Why The Global South Should Support UN Action on Sri Lanka — Global Issues

  • Idea by Meenakshi Ganguly (new delhi)
  • Associated Press Service

The United Nations Human Rights Council will soon consider a resolution to address the issue. Countries in the Global South serve on the council– —includes Benin, Côte d’Ivoire, Gabon, Gambia, Namibia and Senegal, has an important role to play in assisting the people of Sri Lanka in addressing the current crisis and its underlying causes.

From 1983 to 2009, Sri Lanka experienced a brutal civil war between the government and the Tamil Eelam Liberation Tigers (LTTE) separatists. The decades of brutality against civilians, and the government’s continued efforts to shield those responsible from justice, cast a shadow over the country. Both sides make broad commitments violate international law.

During the final months of the 2009 conflict, the LTTE used human shields, while tens of thousands of Tamil civilians were killed when government troops shelled fire-free zones and hospitals. As the war ended with the defeat of the LTTE and its leadership destroyed, government forces became embroiled in brief executions, rapes, and forced disappearances.

Since then, many Tamils ​​have sought to find out what happened to those who did not return. In August, a group called Mothers have disappeared Over 2,000 days of continuous protests demanding to know the fate of their loved ones. Instead of getting answers, they were subjected to intimidation and surveillance by the government’s security apparatus. However, representatives of the group went to Geneva to ask the Human Rights Council to keep their hope of justice.

Over the years, people from all faiths and communities of the country have reported their suffering and seeking justice to the Human Rights Council. As a famous activist of Sri Lanka Ruki Fernando recently wrote“It is the inability to obtain truth and justice in Sri Lanka despite great efforts, and the subsequent loss of trust and hope in domestic processes, that has driven many Sri Lankans to Geneva.”

Successive Sri Lankan governments have appointed those believed to be responsible for these atrocities to the high officeand investigations are blockedundermining the independence of the judiciary and the rule of law. In the rare case when a soldier was found guilty of murder, the president pardoned him.

Earlier this year, after years of mismanagement and corruption, Sri Lanka ran out of foreign exchange – meaning it could no longer finance essential imports such as fuel, food and medicine, leaving the government government default. As inflation increased and people could not get their necessities, massive protests broke out leading to Prime Minister’s resignation in May and of President in July.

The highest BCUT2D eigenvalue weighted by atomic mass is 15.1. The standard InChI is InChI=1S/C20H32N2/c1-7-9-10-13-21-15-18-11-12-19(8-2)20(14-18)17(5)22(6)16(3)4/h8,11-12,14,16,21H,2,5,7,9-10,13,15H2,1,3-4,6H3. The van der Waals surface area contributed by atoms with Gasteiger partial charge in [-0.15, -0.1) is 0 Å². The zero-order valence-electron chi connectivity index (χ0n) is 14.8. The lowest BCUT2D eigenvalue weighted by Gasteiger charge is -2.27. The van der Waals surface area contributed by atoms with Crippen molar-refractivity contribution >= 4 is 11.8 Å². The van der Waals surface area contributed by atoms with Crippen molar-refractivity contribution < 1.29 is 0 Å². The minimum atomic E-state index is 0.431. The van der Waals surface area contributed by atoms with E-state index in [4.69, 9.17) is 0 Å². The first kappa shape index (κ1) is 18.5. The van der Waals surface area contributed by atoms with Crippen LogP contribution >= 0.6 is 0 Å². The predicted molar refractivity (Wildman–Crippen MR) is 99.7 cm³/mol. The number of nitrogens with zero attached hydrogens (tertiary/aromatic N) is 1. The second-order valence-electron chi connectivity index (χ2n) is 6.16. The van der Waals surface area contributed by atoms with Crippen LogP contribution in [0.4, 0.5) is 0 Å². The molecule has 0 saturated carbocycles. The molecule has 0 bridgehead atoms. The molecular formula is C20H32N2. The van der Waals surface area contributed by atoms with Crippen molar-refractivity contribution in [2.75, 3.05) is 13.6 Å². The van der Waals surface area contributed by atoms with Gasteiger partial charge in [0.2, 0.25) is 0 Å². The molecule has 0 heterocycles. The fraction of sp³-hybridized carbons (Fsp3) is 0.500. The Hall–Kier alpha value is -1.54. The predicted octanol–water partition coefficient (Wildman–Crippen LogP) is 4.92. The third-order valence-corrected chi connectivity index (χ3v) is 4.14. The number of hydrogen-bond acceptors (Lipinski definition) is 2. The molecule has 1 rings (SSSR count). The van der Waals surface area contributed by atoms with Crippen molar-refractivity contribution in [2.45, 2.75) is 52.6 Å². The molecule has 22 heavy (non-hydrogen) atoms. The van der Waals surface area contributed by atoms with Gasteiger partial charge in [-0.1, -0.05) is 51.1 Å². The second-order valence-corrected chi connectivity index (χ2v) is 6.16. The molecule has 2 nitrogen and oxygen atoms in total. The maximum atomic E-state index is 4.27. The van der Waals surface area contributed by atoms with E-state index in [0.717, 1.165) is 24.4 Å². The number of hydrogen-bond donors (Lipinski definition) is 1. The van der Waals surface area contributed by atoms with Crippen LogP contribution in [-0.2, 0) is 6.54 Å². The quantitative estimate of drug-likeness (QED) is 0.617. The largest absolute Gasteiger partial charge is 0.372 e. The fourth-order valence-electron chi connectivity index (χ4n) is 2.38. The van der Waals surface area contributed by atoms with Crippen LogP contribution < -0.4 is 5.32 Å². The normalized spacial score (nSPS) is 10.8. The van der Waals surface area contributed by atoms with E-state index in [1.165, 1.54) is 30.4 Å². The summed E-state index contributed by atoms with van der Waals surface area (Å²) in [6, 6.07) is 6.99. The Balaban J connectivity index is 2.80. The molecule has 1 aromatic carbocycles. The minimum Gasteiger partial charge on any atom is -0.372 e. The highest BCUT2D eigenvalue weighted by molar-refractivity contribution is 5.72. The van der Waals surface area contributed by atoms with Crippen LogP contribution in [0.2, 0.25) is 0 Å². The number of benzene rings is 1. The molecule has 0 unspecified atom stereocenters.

On the streets, crowds of ordinary Sri Lankans called for constitutional reform and action to tackle corruption. The 2020 constitutional amendment weakened human rights institutions and gave the president the power to appoint senior judges. It also undermines organizations such as the Bribery Commission, which is responsible for fighting economic crime.

The new president, Ranil Wickremesinghe, has promised reform. But he responded by cracking down on dissidents, using army to disperse peaceful protests and dozens of arrests of the alleged protest organizers. He used Anti-Terrorism Act arrive detention of three student activists for up to one year at no charge.

The use of this law shows that government guarantees to the international community regarding human rights cannot be trusted. As recently as June, the then foreign minister told the Human Rights Council that there was a ban on its use, the law was repeatedly used to allow arbitrary arrest and torture, and that successive governments promised to repeal.

The current resolution before the Human Rights Council expanded the mandate of a United Nations project to collect and analyze evidence of war crimes and other crimes under international law committed in Sri Lanka and prepared for use in possible future prosecutions. It also asks the UN to continue to monitor and report on the human rights crisis in Sri Lanka. As people fight for daily necessities and governments crack down on dissent, it matters more than ever.

The Sri Lankan government has opposed these measures, falsely claiming that they were acting to protect human rights. In support of Sri Lankans who are calling for change and accountability, Council members from the global south should fully support the resolution.

© Inter Press Service (2022) – All rights reservedOrigin: Inter Press Service


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